Tilling of the soil has been a mainstay of agriculture and civilization.  It’s part of a culture; depicted throughout the ages in art and literature.

The Tilled Field by Joan Miró, 1923-1924

The Tilled Field by Joan Miró, 1923-1924

 In fact, the great American statesman, Daniel Webster said that:

When tillage begins, other arts follow. The farmers, therefore, are the founders of human civilization.

Tillage was done manually until the advent of tractors and other mechanical tillers in the early 1900’s made large-scale agriculture possible and small farming manageable.

American farmers have had a long-standing love affair with all things mechanical, and the home gardener is no exception.  They love their roto-tillers.  And, really, what’s not to love? The roto-tiller is a power tool for gardening.  It’s got 208cc (5-6 hp) of power, and carries strong, rugged names like, “Pony”, “Colt”, “Bronco”, “Mantis” and “Roto-Hog”.  It’s every tool-guy/tool-girl’s dream.

Godzilla has a cousin

Godzilla has a cousin

But, as much as I love power tools (and, I do), when I think of a roto-tiller, I visualize a large, loud, flame-spewing monster, wrecking city blocks, smashing buildings into smithereens, and causing panic and mayhem among the inhabitants much like Godzilla.  I call it, Rotzilla.

Rotzilla, when let loose, wrecks the topsoil, smashes soil particles into smithereens, and creates panic and mayhem within the soil structure.

Too harsh you say?  Read on.

The detrimental impact to over-tilling can be found by looking at Oklahoma in the 1920’s and 30’s. Back in the 1930’s, one of the leading advisors in farming, John Deere, stated that:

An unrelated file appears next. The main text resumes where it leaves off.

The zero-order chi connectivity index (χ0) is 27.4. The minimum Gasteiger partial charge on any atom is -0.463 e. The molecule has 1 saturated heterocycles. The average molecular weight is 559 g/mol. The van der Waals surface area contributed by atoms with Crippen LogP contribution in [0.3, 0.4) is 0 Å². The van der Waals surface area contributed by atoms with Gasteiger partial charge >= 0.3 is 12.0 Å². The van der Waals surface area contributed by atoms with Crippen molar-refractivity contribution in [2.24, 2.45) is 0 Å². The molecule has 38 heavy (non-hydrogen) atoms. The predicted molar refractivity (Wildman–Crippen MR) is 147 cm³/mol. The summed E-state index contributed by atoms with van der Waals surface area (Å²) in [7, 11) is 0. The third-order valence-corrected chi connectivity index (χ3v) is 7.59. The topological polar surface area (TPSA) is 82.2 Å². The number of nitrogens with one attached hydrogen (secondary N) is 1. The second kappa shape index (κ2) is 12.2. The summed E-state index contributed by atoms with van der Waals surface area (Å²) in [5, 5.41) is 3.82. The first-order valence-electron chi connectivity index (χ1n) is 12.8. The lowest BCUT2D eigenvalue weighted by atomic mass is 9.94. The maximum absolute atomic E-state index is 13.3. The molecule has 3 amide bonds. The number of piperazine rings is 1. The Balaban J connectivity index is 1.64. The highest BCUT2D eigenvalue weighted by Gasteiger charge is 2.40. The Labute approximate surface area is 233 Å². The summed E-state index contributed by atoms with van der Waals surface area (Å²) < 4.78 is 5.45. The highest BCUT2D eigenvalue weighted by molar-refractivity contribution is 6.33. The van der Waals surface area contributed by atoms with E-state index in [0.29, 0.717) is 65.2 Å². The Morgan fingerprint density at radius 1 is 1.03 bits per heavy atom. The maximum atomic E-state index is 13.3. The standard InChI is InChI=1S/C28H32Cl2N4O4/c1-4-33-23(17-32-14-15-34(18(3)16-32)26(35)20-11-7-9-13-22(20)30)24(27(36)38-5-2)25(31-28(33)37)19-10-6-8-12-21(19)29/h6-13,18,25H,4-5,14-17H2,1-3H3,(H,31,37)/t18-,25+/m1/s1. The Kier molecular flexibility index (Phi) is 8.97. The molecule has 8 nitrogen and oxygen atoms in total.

“In general, the seed bed should be roomy, thoroughly pulverized and compact.”  The goal was to “break up clods and crusted top soil, leaving a fine surface mulch for planting or for plant growth.”

(John Deere’s 1935 book, The Operation, Care and Repair of Farm Machinery)

The problem with fields that were plowed and disced into fine particles was that it left them vulnerable to wind erosion and dust storms. Dry and light grains of soil were picked up by the winds and blown away. Too much tillage led to intense soil erosion. There was nothing left to hold water or nutrients. It was total devastation.  It was the Dust Bowl.


Dust Bowl-Soil Erosion 1930’s

However, knowing that over-tillage led to soil erosion, didn’t stop C.W. Kelsey from offering a compact version of the same soil-pulverizing tiller to homeowners, and in 1937, the roto-tiller was developed.

While the Dust Bowl happened over 80 years ago and impacted commercial farming, the practices still used in backyard roto-tilling, can produce the same results on a smaller scale and eventually trash your soil.

Too harsh you say? Read on.

Jim Stute, crops and soils agent for the University of Wisconsin Extension, Rock County, has even harsher words than I do for the roto-tiller.  According to Mr. Stute:

“There’s no difference between a crack pipe and a roto-tiller. Both are tools of the devil. Both provide instant gratification that leads to addiction, and that addiction causes long-term damage.”

So, take your pick:  Rotzilla or Crack Pipe.  Either way, that roto-tiller can cause very serious damage.

If you’re not sure why roto-tilling is so damaging to your garden soil, here is Mr. Stute’s explanation that appeared in the GazetteXtra, on April 19, 2011, when he interviewed by Catherine W. Idzerda:

“Soil is made up of three particles: Sand, silt and clay.

Sand particles are large; silt particles are medium and clay particles small. Sand particles have a lot of pore spaces, making it easy for water to pass through. Sand is great for drainage, provides air and oxygen, but does not keep moisture.